The Dos and Don’ts of Security Deposits

Security deposits – specifically, the proper handling of them – frequently present landlords with tricky situations. Unfortunately, many landlords wait to consult an eviction attorney until well after they have attempted to handle a thorny security deposit issue on their own.


Under California law, residential landlords can use a tenant’s security deposit in four situations:


  • To cover a tenant’s unpaid rent
  • To clean a rental after a tenant has vacated
  • To repair damage, caused by the tenant, that goes beyond normal wear and tear
  • To replace or restore personal property (such as furniture) that remains in the unit (if the lease contains a provision stating this is permissible)

Don’t Forget – Always Serve Notice of Right to Preliminary Inspection

Under California Civil Code Section 1950.5, a landlord must provide a tenant with written option to have the landlord conduct a pre-move out inspection of the rental unit upon either party’s decision to terminate the tenancy. If the landlord fails to properly notify a tenant of this right or fails to conduct this inspection upon the tenant’s request, the tenant can argue that he or she had no opportunity to fix any defects or damage. This obligation is in addition to the post-move out inspection and accounting requirements.


In practice, it’s always a good idea for landlords to take photos of any damage or condition noted during the inspection. Because most people have smartphones equipped with powerful, high-resolution cameras, it’s very easy to take high-quality photos of any damage that exceeds normal wear and tear. This documentation can be invaluable if the tenant contests any damage.


Once the preliminary inspection is complete, the landlord must give the tenant a written summary of all the problem areas that need to be fixed prior to the tenant moving out, along with a copy of C.C. section 1950.5. This gives the tenant an opportunity to “cure” any damage. If you do not want the tenant making a particular repair (for fear of falling off a ladder, for example), do not list the repair item or deduct for it.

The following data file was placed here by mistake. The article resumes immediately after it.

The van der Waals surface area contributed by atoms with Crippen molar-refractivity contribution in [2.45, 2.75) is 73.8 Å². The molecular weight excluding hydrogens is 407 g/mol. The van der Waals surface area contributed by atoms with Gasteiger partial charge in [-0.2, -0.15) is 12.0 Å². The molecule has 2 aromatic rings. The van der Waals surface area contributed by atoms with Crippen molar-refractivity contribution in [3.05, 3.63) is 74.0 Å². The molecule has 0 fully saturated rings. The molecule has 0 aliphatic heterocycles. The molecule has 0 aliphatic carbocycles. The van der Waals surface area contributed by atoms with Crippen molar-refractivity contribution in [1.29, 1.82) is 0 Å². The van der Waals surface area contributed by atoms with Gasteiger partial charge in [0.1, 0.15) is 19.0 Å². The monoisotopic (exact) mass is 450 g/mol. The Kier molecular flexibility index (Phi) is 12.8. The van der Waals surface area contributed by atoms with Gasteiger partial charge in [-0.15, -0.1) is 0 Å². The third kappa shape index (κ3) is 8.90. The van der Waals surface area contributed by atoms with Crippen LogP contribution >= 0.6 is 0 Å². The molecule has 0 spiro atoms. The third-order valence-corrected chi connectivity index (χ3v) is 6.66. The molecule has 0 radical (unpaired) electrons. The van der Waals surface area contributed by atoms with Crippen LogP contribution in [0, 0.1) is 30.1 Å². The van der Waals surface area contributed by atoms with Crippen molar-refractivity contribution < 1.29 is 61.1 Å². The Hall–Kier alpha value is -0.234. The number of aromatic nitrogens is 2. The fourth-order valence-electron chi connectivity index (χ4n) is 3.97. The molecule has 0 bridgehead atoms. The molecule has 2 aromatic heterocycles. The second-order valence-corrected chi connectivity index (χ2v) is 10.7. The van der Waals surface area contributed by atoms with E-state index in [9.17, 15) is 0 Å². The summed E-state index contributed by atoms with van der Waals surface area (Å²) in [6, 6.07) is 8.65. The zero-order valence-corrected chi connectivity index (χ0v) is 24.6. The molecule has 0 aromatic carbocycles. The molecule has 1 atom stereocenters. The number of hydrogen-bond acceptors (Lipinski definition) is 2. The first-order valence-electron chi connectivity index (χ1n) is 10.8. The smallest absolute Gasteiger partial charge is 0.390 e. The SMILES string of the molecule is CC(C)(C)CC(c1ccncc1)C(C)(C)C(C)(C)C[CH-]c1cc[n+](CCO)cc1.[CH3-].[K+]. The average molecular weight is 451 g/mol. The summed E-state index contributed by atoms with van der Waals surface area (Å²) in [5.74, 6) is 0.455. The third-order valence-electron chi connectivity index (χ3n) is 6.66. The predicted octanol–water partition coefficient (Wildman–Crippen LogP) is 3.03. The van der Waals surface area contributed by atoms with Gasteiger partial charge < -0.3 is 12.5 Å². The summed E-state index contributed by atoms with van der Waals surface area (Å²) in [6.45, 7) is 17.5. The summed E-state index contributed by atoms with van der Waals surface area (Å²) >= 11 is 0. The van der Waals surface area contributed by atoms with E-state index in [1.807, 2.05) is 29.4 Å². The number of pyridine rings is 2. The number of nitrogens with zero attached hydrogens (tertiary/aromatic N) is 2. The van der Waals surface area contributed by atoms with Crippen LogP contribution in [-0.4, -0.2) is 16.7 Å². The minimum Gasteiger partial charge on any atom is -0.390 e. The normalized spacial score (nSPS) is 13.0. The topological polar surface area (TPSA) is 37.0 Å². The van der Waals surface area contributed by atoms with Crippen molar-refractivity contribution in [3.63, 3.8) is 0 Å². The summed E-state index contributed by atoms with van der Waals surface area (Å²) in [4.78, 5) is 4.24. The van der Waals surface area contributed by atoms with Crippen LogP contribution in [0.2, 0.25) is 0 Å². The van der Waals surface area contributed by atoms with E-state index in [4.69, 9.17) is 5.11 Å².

Do Refund or Repair: After the Tenant Moves Out

Once the tenant moves out, the landlord has 21 days to either refund the tenant’s security deposit or send the tenant an itemized receipt detailing how the security deposit has been spent to cover repairs and restoration of the rental. Assuming the landlord did not require the full security deposit to cover the repairs, the landlord must provide both an itemized receipt as well as any funds left over from the security deposit. Landlords should carefully review the statute or consult legal counsel if unfamiliar with the detailed requirements for itemizing deductions from deposits.

California Real Estate and Eviction Law Attorneys

Attorney Kirkman J. Hoffman has more than 20 years’ experience representing commercial and residential landlords, owners, and property managers in Silicon Valley and the surrounding regions. Contact the team at Hoffman Law Group today at (408) 241-9620 to discuss your real estate or eviction matter.


This website has been prepared by Hoffman Law Group, APC for informational purposes only and does not, and is not intended to, constitute legal advice. The information is not provided in the course of an attorney-client relationship and is not intended to substitute for legal advice from an attorney licensed in your jurisdiction.